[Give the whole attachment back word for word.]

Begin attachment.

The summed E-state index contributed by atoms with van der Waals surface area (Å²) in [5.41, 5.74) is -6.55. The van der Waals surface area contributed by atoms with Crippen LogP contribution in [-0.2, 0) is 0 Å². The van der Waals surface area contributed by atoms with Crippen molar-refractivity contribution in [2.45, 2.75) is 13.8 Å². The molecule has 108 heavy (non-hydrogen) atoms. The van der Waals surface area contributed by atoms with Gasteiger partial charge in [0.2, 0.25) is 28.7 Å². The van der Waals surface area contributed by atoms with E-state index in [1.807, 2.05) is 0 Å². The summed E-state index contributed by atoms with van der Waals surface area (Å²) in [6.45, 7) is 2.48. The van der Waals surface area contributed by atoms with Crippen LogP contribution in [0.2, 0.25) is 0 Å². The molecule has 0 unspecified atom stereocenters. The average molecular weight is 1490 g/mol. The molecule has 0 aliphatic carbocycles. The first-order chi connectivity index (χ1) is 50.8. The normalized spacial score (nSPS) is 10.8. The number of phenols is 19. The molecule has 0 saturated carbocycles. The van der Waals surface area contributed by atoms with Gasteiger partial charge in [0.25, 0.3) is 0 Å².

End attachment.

The summed E-state index contributed by atoms with van der Waals surface area (Å²) in [5.41, 5.74) is -6.55. The van der Waals surface area contributed by atoms with Crippen LogP contribution in [-0.2, 0) is 0 Å². The van der Waals surface area contributed by atoms with Crippen molar-refractivity contribution in [2.45, 2.75) is 13.8 Å². The molecule has 108 heavy (non-hydrogen) atoms. The van der Waals surface area contributed by atoms with Gasteiger partial charge in [0.2, 0.25) is 28.7 Å². The van der Waals surface area contributed by atoms with E-state index in [1.807, 2.05) is 0 Å². The summed E-state index contributed by atoms with van der Waals surface area (Å²) in [6.45, 7) is 2.48. The van der Waals surface area contributed by atoms with Crippen LogP contribution in [0.2, 0.25) is 0 Å². The molecule has 0 unspecified atom stereocenters. The average molecular weight is 1490 g/mol. The molecule has 0 aliphatic carbocycles. The first-order chi connectivity index (χ1) is 50.8. The normalized spacial score (nSPS) is 10.8. The number of phenols is 19. The molecule has 0 saturated carbocycles. The van der Waals surface area contributed by atoms with Gasteiger partial charge in [0.25, 0.3) is 0 Å².